Here are the most observable “stovepipes” of social technology today.
- Knowledge Management and Distribution
This is really the wild west of experimentation. All of the traditional elements of the training department (and other knowledge management operations) are up for grabs. Wikis are being used to expedite onboarding, distribute policy, identify centers of information, publish shared vocabularies. Forums are being used to corral customer facing information, deliver benefits information, supplement orientation and expedite new group integration. Stored video, in smaller, less formal snippets, is being shipped around the organization to solve problems and deliver just-in-time tracing that s task specific.
- Resume Acquisition
Although there is a good deal of fuss about the impending ‘death of the resume’, the largest part of
social technology implementation is focused on collecting data about prospective employees. This is LinkedIn’s business. There are an entire ecosystem of small companies who acquire and deliver chunks of information that help recruiters identify and screen prospective employees.
- Job Ad Distribution
The major social media websites have become the new newspaper. While it is it’s earliest stages, the delivery of ads targeted directly at certain types of candidate is taking shape as the new classified advertising industry.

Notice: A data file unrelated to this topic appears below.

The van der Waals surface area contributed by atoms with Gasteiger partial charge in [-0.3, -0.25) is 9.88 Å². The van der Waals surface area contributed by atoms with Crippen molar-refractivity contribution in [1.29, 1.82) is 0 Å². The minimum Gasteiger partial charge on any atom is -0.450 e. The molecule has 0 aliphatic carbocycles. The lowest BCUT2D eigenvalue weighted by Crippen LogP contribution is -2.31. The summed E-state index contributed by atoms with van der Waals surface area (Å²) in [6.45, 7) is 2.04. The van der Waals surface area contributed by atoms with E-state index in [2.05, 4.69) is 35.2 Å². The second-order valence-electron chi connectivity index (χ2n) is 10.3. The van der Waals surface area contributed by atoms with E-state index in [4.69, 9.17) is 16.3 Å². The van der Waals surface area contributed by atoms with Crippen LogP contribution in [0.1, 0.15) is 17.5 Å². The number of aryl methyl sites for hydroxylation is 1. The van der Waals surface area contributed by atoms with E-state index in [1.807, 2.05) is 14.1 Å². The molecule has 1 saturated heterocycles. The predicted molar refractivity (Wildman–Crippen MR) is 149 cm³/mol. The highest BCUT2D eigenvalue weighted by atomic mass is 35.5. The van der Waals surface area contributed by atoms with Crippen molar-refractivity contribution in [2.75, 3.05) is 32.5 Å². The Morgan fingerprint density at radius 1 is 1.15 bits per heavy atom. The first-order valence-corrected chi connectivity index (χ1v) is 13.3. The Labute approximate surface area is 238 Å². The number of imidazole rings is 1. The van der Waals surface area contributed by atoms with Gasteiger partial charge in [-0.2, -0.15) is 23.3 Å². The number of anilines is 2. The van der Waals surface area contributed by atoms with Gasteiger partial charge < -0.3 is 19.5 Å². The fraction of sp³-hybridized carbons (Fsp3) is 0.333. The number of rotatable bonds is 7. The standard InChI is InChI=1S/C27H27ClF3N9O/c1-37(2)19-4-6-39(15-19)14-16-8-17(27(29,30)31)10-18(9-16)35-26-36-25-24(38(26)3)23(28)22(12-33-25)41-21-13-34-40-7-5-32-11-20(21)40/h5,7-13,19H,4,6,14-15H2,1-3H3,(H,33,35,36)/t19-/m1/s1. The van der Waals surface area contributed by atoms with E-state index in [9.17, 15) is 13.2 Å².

- Background Verification and Checking
Data from social media websites (and available elsewhere online) is fast becoming a standard source for background checking. Smart companies are developing hybrid background checking models that combine online data with physical access to paper legal documents.
- Network Information Leverage
This is the arena that is often described as “Referrals”. Small companies are helping their customers mine employee networks on the major social media sites. Similar companies help job hunters discover their connections in target companies
- Participative Community
This is the oldest social technology, dating back into the 1980s.
To date, few companies have really mastered the complexities of using community for internal operations. The work continues to evolve with interesting applications in Alumni organizations and special interest subsets. The Recruiting universe often claims to be using community.
- List Management and Development
CRM systems are taking root in employee communications, employment branding and recruitment outreach. Being able to target messaging and maintain accurate subscriber lists with detailed recipient information allows HR data to be repurposed for other business uses.
- Social Network Analysis, Network Visualization, Shared Analytics
Ultimately, HR’s job is to optimize the network that is the organization.
Tools that help manage and measure the network and its performance will take some time to develop but are the holy grail. There are interesting starts at network visualization for performance management and organizational realignment.
Innovation moves faster in some segments of HR than others. With its external focus, the Talent Acquisition process (Recruiting, Sourcing, Employment Branding, Screening, Talent Pools, Background Checking) is more likely to look and feel like external social technology operations. The competitive nature of the Labor Market forces the use of more competitive agility in technology deployment. As social technology enters the HR department, it will do so first in Recruiting.